Friends don't let friends hack back

It is unwise to strike back against a hacker with a hack of your own, according to Steven Maske, security engineer for a Fortune 1000 company.

A DDoS against your company costs you big-time in downtime and lost sales. You investigated all your data and have located the attacker. Do you:

A. Contact the authorities and let them handle it, or

B. Fight back by hacking the hacker?

Though A isn't always an option that will solve the problem, B is the wrong option in any scenario. So says Steven Maske, security engineer for a Fortune 1000 company. Maske outlined the risks during a recent talk at SOURCE Boston 2013.

As his talk description states, many respected industry professionals have written articles or presented talks on how to gain valuable information on your attacker and how to do so legally. What has been missing from this discussion is whether or not "hacking back" is a good idea to begin with. Maske outlined the following problems, which he has also listed in his Security Ramblings blog:

Legal Repercussions – An attack does not grant the victim a license to break the law. By taking an “eye for an eye” you are potentially exposing yourself to the same legal repercussions that the attacker is subject to.

Friendly Fire – Any attacker worth their salt (or who has watched the 1995 movie “Hackers“) is not going to attack you from their home with a computer they own (it’s “universally stupid“). The attacker can use numerous obfuscation techniques and even if you can identify the origin of the attack, any retaliation will likely be targeted at an innocent bystander whose machine was compromised.

You’re Not That Good – If you have the skills necessary to successfully compromise the attacker, why were these skills not used to identify the issues in your environment? After all, as a defender, this is why you are paid by your employer. Which leads me to my next point…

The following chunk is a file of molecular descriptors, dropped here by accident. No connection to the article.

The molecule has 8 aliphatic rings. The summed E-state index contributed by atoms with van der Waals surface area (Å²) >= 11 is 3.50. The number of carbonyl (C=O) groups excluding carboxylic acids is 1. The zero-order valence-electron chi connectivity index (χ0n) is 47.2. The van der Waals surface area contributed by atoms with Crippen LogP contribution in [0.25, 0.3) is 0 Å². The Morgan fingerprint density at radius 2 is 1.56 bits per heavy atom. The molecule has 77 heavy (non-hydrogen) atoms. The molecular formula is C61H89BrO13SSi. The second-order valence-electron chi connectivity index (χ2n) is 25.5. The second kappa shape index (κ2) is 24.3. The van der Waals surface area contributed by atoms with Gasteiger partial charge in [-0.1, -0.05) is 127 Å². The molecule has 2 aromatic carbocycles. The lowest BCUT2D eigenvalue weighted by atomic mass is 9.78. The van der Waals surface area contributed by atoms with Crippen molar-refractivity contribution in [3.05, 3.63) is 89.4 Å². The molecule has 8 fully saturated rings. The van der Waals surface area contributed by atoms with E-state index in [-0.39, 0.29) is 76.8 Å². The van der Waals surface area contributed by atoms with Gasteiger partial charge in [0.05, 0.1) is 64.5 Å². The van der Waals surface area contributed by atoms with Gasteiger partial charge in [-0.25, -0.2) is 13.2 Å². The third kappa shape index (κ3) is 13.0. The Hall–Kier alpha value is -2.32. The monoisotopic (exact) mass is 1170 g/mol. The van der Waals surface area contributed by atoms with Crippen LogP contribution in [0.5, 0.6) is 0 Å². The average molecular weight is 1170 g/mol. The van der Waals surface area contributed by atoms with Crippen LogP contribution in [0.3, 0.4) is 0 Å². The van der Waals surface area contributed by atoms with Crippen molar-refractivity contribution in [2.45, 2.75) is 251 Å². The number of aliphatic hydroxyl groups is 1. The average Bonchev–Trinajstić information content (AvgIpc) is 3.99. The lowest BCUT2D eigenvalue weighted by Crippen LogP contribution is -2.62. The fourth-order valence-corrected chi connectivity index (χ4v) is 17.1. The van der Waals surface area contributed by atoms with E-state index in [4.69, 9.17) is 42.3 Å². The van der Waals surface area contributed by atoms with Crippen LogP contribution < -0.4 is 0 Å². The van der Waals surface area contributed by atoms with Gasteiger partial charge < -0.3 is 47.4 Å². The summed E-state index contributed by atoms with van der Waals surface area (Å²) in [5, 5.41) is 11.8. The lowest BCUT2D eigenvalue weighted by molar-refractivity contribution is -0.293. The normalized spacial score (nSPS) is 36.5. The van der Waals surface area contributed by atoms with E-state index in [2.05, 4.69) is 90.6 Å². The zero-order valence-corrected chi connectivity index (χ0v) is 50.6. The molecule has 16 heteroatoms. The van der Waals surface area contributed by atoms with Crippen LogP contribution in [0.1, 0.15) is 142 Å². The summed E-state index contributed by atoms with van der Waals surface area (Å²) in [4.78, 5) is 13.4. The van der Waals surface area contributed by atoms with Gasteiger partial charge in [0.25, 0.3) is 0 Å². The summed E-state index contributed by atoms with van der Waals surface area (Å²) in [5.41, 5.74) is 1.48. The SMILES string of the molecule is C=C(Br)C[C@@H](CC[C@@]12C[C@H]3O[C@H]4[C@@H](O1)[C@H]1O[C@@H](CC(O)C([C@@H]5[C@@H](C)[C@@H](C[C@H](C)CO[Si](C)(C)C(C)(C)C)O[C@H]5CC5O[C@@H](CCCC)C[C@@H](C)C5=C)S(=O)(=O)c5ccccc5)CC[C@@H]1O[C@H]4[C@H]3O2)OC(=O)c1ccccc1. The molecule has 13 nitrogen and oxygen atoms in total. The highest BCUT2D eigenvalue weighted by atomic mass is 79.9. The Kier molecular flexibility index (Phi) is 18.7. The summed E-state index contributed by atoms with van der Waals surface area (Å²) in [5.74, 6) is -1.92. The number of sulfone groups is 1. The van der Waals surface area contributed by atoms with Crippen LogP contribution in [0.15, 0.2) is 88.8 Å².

You Have Better Things To Do – “Hacking back” implies that you have been compromised. Your efforts are better spent executing your incident response plan, reviewing lessons learned and taking steps to ensure that it doesn’t happen again.

Escalation – Hypothetically, let’s say you have successfully compromised your attacker. Now what? You are performing a job, but to the attacker it has now become personal. You go home at the end of the day, they do not. “Hacking back” only provides additional motivation for the attacker to redouble their efforts. Even worse, if you are the target of a state sponsored attack, retaliation might spark an international incident which could potentially lead to physical retaliation.  

He makes many good points. But his audience went back and forth on the pros and cons -- some believing it's often a matter of simple self defense and gathering research on your adversary's strengths and weaknesses.

Like most things in life, I think the truth is somewhere in between. So let's have a discussion: Is hacking back a necessity in most circumstances or is it more trouble than it's worth?

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